Successful judicial review of conviction of mentally vulnerable man

Monday 16 March 2009

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A mentally vulnerable man who had been convicted and sent to prison by magistrates despite the magistrates' court having been made aware of the fact that he was unfit to plead had his conviction quashed by the Divisional Court in an application for judicial review. In R (V) v Redbridge Magistrates' Court, Openshaw LJ stated that the approach of the Crown Prosecution Service and the magistrates in abandoning a hearing intended to resolve whether the claimant had committed the acts alleged and instead conducting a summary trial leading to conviction and sentence had been quite wrong and unfair. The magistrates and the DPP were both ordered to pay the claimant's costs of the judicial review proceedings.

Mr V was represented in the Administrative Court by Stephen Simblet from Garden Court Chambers.


R (on the application of V) (Claimant) v REDBRIDGE MAGISTRATES' COURT (Defendant) & DIRECTOR OF PUBLIC PROSECUTIONS (Interested Party) (2009)

QBD (Admin) (Openshaw LJ, Sweeney J) 11/3/2009



A decision of a magistrates' court to proceed to summarily try an accused for an offence of driving whilst disqualified rather than determining whether he was fit to stand trial rendered the subsequent trial unfair.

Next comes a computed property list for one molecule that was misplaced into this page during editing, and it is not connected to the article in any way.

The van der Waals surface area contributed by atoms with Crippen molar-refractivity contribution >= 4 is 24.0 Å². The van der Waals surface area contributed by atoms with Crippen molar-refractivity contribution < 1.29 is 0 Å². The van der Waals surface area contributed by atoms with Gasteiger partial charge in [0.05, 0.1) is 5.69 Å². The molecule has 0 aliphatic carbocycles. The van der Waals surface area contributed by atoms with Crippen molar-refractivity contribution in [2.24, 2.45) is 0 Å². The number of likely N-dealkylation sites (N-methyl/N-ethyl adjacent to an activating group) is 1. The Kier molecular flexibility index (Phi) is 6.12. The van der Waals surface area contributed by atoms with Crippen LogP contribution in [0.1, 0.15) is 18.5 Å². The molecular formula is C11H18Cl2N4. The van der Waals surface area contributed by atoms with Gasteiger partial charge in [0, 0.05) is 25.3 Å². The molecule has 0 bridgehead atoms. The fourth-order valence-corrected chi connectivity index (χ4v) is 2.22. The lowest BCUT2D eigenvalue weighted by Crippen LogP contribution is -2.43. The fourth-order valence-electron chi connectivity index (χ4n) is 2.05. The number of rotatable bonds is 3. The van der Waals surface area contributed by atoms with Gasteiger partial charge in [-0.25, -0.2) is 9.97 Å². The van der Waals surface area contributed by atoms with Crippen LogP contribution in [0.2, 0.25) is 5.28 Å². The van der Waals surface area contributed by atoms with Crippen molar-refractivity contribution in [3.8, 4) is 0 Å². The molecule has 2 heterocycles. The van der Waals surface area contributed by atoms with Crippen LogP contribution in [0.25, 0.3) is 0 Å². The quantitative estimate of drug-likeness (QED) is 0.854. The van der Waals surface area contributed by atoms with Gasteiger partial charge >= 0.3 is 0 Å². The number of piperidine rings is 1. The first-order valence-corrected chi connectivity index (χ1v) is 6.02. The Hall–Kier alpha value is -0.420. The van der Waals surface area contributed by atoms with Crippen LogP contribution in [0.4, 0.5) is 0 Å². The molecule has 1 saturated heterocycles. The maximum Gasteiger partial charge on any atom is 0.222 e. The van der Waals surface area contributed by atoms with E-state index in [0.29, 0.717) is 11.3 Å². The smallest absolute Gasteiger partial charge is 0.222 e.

The claimant (V) applied for judicial review of a decision of the defendant magistrates' court to convict him of an offence of driving whilst disqualified. After V had been charged with the offence he was deemed unfit to plead in separate criminal proceedings. Thereafter, V was assessed by medical experts in relation to the proceedings for driving whilst disqualified. Those medical experts found that V was unfit to plead and the case was fixed for a trial of his fitness to plead. Thereafter, in unrelated criminal proceedings a medical expert concluded that V was fit to plead in respect of those proceedings. At the fitness to plead hearing the Crown submitted, relying on the medical expert's opinion that V was fit to plead in the unrelated criminal proceedings, that it was appropriate for the magistrates' court not to determine V's fitness to plead but to go straight to summary trial. V objected and sought an adjournment. In particular V objected to the Crown's reliance on the medical expert's opinion on the basis that it was not agreed or properly adduced. The magistrates' court acceded, without giving reasons, to the Crown's application and proceeded to summarily try the offence of driving whilst disqualified. V's legal representative had received no instructions in relation to the trial of the offence so that the Crown's witnesses were not cross-examined and V gave no evidence.

HELD: The magistrates' court decision not to adjourn was wrong and the subsequent trial of V was unfair so that his conviction fell to be quashed. The magistrates' court had erred in proceeding to try the offence of driving whilst disqualified upon the basis of the medical expert relied upon by the Crown. In particular it had failed to have regard to the evidence of the medical experts who had already stated in the proceedings that V was unfit to plead. Further it was clear that V had been denied the ability to participate in the trial process.

Application granted

For the claimant: Stephen Simblet
For the defendant: No appearance or representation
For the interested party: Stefan Roy

For the claimant: Leslie Franks
For the interested party: CPS


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